A. Martin Wildberger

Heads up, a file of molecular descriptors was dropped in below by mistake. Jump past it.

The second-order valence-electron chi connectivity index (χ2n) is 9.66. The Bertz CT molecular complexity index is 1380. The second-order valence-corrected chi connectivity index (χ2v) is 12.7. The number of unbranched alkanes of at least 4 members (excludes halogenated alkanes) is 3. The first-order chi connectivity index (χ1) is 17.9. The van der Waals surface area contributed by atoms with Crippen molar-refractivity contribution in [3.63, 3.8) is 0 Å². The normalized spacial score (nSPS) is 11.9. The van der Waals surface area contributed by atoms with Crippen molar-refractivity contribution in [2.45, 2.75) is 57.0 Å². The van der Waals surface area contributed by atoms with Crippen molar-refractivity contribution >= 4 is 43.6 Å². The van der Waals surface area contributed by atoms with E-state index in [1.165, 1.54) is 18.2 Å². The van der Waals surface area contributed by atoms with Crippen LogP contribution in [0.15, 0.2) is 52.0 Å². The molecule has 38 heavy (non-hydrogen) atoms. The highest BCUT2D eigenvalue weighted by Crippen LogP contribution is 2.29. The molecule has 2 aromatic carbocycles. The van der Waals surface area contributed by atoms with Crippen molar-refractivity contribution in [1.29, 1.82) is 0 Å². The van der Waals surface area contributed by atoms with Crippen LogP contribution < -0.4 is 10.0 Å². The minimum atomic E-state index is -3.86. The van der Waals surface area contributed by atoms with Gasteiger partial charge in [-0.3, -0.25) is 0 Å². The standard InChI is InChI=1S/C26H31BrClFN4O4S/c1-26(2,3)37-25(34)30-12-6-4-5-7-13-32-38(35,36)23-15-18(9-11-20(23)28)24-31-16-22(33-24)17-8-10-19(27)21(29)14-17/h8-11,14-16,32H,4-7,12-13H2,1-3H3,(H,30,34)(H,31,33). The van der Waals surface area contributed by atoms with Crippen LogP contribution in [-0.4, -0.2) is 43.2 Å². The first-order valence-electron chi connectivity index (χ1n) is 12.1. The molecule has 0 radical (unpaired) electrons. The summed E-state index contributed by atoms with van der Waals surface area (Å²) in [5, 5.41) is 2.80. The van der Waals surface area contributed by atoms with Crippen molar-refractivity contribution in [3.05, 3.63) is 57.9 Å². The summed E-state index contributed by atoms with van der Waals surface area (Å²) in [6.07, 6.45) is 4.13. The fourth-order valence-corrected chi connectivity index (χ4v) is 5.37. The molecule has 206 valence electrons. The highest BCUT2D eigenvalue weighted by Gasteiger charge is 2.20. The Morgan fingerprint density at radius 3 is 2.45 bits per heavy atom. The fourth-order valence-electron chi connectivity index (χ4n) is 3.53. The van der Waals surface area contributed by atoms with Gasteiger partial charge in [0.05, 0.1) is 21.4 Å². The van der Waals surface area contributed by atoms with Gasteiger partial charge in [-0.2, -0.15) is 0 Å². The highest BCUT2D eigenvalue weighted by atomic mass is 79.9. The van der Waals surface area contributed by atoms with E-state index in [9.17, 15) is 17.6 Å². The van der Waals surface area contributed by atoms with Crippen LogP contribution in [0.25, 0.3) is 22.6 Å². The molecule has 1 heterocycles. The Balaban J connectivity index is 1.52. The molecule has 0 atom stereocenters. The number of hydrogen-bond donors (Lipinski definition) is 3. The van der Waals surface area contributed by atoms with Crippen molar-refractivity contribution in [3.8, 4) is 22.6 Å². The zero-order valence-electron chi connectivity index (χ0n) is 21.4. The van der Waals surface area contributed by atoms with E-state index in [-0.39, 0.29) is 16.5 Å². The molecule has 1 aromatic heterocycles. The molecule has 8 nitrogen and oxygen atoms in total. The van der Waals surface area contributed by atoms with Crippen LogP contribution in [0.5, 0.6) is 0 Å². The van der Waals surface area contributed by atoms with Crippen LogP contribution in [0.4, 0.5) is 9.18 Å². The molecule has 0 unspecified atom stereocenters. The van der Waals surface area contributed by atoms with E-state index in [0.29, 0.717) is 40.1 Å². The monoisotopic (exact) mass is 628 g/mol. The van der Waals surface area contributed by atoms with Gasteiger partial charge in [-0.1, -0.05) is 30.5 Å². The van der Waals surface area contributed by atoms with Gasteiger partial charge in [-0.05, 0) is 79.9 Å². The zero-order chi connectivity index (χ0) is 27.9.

Viewed as manufacturing, the electric power industry is more similar to process industries such as petroleum, chemicals and pharmaceuticals than to the manufacture of automobiles, electronic devices and clothing by discrete, assembly-fine operations. However, it has most of the same challenges as these other industries, often carried to their extremes. For instanze, while electricity has essentially zero shelf llfe and it’s transportation is effectively instantaneous, a local fault in that transportation/transmission system can instantly halt deliveries everywhere. With the advent of deregulation, competition and unbundling, the business aspects of electric power are becoming virtually indistinguishable from most other manufacturing industries. Issues of maintenance scheduling and product mix are becoming far more important than ever before. In the future, various unbundled areas of the industry will have strong similarities, as well as some significant differences, to other industries as varied as telecommunications and retail sales. The purpose of this "Perspective" is to outline some ofthese similarities and differences, and to describe some of ways in which artificial intelligence is being used to address these challenges in the context of the electric power industry.